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Sculptures > Brass > Bodhisattva > White Tara, The Supreme Female Deity In Tibetan Buddhism
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White Tara, The Supreme Female Deity In Tibetan Buddhism

White Tara, The Supreme Female Deity In Tibetan Buddhism

White Tara, The Supreme Female Deity In Tibetan Buddhism -

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6 inch X 4.5 inch X 2.3 inch
885 gms
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ZDQ46
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Goddess Tara, one of whose forms, known in the Buddhist terminology as Tara’s Bhedas : manifestations of Tara, this excellent statue represents, is the supreme female deity of Buddhism. Literally meaning one who helps wade across the tumultuous waters, of the sea or the life’s, protected against every calamity as also redeemed from material ties and hence the most loved, effective and powerful divinity in the Buddhist line, Tara seems to have emerged in the Buddhist pantheon around the third-fourth century. Initially she was worshipped as one who protected navigators and guided boats. After the centres of Buddhist worship shifted to Himalayan hill ranges the region’s rough weather, its perils and uncertainties and the tough conditions of life, every moment being a trial to survive, greatly required a spiritual power that on one hand rejuvenated people’s spirit and zeal, and on the other, stood by their side as their ultimate protector. Tara was their natural choice. In her they saw the protective and caring mother full of the softest feelings but also the most ferocious avenger ready to avert or even destroy whatever inflicted or tried to inflict harm on her child. In different shades of the mother’s emotional mind they discovered Tara’s various manifestations. In no time Tara was the universal protector in Himalayan hills.

As in Brahmanical pantheon the Devi is perceived as the Adi-shakti – primordial power preceding all beings and all forms, even the Great Trinity, in Buddhist stream such Adi-shakti that preceded all beings and the entire manifest cosmos is Tara. The Mahayana Buddhism consecrated her on the same divine heights that it attributed to Buddha himself. It contends that Tara was the mother of all Buddhas and all Bodhisattvas, and the Great Master was not excluded. Perhaps this reverence to Tara gave birth to the myth that she descended from heaven on the earth at the time of Buddha’s Mahaparinirvana. Sometimes the myth is linked to Buddha’s mother Maya but simultaneously Maya is linked to Tara as incarnating her. It suggests two things, one, that after the Buddha abandoned his mortal frame, Tara emerged for accomplishing his role, and the second, that Tara is beyond time. She was there when Buddha was not born, along all Bodhisattvas and before, as also she was there after the Great Master passed away. Those thinking on the line that Tara is the Buddha’s mother maintain that Buddha was born of Prajnaparmita, the perfection of knowledge and the highest metaphysical principle, and Prajnaparmita is none other than Tara in her Sita – White manifestation.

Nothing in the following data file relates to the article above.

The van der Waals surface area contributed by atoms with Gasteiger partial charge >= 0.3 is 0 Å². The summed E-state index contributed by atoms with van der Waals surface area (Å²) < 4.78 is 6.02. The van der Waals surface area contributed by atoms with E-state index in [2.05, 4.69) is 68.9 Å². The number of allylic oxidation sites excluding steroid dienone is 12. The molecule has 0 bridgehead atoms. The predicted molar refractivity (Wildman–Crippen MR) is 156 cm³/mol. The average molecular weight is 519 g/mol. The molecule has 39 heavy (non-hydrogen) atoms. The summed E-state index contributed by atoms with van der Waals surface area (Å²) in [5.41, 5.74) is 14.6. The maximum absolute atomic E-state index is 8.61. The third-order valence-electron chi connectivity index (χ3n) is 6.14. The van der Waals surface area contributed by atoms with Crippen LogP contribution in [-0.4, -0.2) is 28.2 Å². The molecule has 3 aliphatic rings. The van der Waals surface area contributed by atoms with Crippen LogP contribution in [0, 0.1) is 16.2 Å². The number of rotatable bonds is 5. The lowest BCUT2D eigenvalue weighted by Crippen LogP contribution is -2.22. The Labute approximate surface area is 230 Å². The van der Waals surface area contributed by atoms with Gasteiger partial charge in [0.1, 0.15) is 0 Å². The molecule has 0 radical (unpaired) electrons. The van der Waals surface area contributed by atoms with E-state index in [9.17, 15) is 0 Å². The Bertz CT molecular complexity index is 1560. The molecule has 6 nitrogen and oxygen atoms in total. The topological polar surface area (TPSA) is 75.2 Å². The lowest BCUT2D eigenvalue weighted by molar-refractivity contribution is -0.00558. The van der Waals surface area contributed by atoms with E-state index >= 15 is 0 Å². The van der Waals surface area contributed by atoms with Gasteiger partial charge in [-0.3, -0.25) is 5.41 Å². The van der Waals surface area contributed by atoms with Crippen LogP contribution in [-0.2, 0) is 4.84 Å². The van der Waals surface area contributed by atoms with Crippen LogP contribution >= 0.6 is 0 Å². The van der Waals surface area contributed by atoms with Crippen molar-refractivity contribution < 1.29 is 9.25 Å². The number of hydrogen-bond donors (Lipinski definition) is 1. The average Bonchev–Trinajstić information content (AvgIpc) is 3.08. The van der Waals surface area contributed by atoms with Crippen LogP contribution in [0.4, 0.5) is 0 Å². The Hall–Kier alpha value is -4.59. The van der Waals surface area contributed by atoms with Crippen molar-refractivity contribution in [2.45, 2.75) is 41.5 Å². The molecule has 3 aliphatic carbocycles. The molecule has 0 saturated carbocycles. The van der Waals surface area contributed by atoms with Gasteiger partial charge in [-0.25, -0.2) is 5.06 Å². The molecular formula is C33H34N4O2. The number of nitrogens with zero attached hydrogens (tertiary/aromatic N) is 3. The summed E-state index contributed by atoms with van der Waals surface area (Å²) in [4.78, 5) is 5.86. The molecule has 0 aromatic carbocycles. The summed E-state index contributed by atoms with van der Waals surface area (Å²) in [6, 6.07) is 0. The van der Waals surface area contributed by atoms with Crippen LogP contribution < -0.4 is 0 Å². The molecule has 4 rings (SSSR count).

Tara is said to have hundreds of manifestations, though five of them : ‘Sita’ or White Tara, with white body-colour, Shyama Tara with green body colour, Bhrakuti Tara with yellow body-colour, Ekajata Tara with blue body colour, and Kukukulla with red body colour, are better identified. Related to five sacred colours these five forms are associated with five Dhyani Buddhas, five forms of Tara are their Shaktis. These five forms also represent five elements of cosmos. Except Red Tara each of the other four forms has further manifestations : White Tara having seven, Green Tara, ten, Yellow Tara, five, and Blue Tara, two. This exceptionally beautiful statue, rare in sculptural quality, elegance, finish and minutely rendered details, and conceived with moon-like translucence, revealing divine aura and great magnificence, represents goddess Tara in her Sita or White manifestation. Texts perceive White Tara as timeless youth of sixteen, moon-like lustrous, and as adorned in white and with brilliant jewels. Shakti of Avalokiteshvara believed to emerge out of his tear White Tara is the essence of compassion.

As is usual with her iconic representations, the image of White Tara has been rendered in Vajrasana, her foremost image-kind. It is in this manifestation that White Tara represents Prajnaparmita, the supreme Buddhist deity. Except that sometimes her form is conceived with four arms, the icons of White Tara are rendered with normal two arms, right often held in ‘varad’ – imparting redemption, and left in ‘vitark-mudra’ – interpretive posture. As Shakti of Amoghasiddha she carries in both of her hands, along with their assigned ‘mudra’ – postures, stems of two full-blown lotuses that support on them Vishvavajra – double thunderbolt, flanking her figure on either side on shoulder-level. Tara has several manifestations, some being quite ferocious and as engaged in annihilation; White Tara is always the most benign, compassionate and sublime form revealing rare aesthetic beauty. Her figures are generally conceived with an additional third eye, and sometimes with as many as seven eyes on forehead, hands and soles, though often, not in eye-form but just a motif-like conceived like rays of light symbolising knowledge. Sometimes, especially in Tantric transformation, her images are conceived as four-armed and as playing with her normal two hands on ‘vina’ – stringed musical instrument.

This description by Prof. P.C. Jain and Dr. Daljeet. Prof. Jain specializes on the aesthetics of literature and is the author of numerous books on Indian art and culture. Dr. Daljeet is the curator of the Miniature Painting Gallery, National Museum, New Delhi. They have both collaborated together on a number of books.

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